After the devastation of the earthquake, there was an outpouring of financial support from across the globe. However, much of the aid that has been pledged has yet to be distributed. And of the money that has made its way to Haiti, most of it has not improved the lives of the Haitian people in a noticeable way. In fact, a health crisis in the form of a cholera epidemic has thrust Haiti into a state of despair once again. The systemic poverty and lack of access to resources has been exacerbated by the earthquake, and the aid has not made a difference. As the poorest country in the Western Hemisphere suffers from a cholera epidemic, Haiti’s plight has all but been forgotten by the rest of the world that sent in billions of dollars in donations when the earthquake struck. As the readings for this week illuminated, health care is one of the areas that is most problematic for poorer countries. The statistics seem to convey that the world health situation is improving. However, as the article here describes, the devastation of cholera that has compounded the already inconceivable tragedy of the earthquake is an example of how less developed countries bear the burden of the world’s health care problem. This relates to our topic of violence because the same displacement camps with awful living conditions that became the breeding ground for the cholera epidemic created the conditions for violence, specifically sexual violence against women. The camps lacked basic health care and sanitary conditions, but they also lacked security, which gave opportunities for violence such as rape. This article gives one such tragic story.

[youtube http://www.youtube.com/watch?v=RstxNOjo9m8&feature=fvst]

The Tragic Toll of Diabetes

The New York Times article, “Diabetes and Its Awful Toll Quietly Emerge as a Crisis,” showed the frightening magnitude of social, economic, physical, and emotional effects of diabetes. By focusing on the ravaging path of the disease in a particular state, community, and even a single hospital, it gives the reader a more personalized account of the disease rather than meaningless statistics. I think it is more powerful and relatable by offering personal stories combined with the concerned opinions of professionals calling diabetes in this country an “epidemic”. It is clear that diabetes is negatively impacting many aspects of society, including the health care system and the economy as a whole, on top of the hardships individuals with the disease face on a daily basis. However, considering the toll this disease is taking, it is remarkable how few resources have been devoted to prevention, research, and treatment.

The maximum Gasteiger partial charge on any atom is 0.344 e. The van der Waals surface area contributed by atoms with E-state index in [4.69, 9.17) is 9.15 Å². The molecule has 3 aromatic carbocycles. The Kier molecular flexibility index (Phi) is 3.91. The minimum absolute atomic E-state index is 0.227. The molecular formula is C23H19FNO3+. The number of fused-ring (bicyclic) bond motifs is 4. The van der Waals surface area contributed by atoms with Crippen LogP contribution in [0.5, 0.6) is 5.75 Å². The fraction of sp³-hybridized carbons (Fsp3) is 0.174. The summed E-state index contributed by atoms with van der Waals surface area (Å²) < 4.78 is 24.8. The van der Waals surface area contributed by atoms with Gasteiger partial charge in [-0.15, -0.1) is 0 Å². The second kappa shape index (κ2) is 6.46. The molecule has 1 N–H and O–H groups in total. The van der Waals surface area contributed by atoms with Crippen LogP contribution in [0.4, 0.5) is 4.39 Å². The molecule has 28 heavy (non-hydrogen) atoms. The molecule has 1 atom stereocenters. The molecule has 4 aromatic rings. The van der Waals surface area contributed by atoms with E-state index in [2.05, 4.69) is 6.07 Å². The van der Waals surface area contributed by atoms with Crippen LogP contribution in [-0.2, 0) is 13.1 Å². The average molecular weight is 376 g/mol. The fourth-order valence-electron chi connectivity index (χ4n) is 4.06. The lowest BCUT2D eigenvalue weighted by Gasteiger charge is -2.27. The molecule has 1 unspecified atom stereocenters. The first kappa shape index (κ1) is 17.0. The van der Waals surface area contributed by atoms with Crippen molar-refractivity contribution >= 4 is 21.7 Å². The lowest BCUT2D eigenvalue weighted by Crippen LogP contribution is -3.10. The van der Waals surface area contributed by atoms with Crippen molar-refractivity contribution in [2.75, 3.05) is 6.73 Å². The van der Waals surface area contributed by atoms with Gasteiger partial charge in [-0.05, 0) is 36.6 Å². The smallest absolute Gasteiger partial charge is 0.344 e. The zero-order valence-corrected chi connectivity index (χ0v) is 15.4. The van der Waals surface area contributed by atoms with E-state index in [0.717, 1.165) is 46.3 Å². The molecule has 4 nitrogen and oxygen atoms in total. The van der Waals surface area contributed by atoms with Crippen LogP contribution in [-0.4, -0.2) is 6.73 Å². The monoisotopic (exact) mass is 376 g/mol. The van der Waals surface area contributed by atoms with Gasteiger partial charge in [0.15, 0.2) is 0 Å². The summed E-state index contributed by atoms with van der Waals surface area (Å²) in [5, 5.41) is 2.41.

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In addition to the negative consequences set forth in the article, research has shown that diabetes can contribute to violent behavior. When blood sugar is low or there are problems with the metabolism of glucose, the brain is less able to control aggressive impulses. As the co-author of a study described in this article says, “this is the first study to find that boosting glucose levels can reduce actual aggressive behavior,” and that “there is a real correlation between diabetes and violence.” In a previous study, it was shown that states with higher diabetes rates have higher crime rates. While this is an example of correlation, and not necessarily causation, it is an interesting finding, and one that may make more sense in the context of this new study linking blood sugar to aggressive behavior.

This is another interesting article about the connection between diabetes and violence that shows how children who suffer from abuse are more likely to get Type 2 Diabetes in adulthood.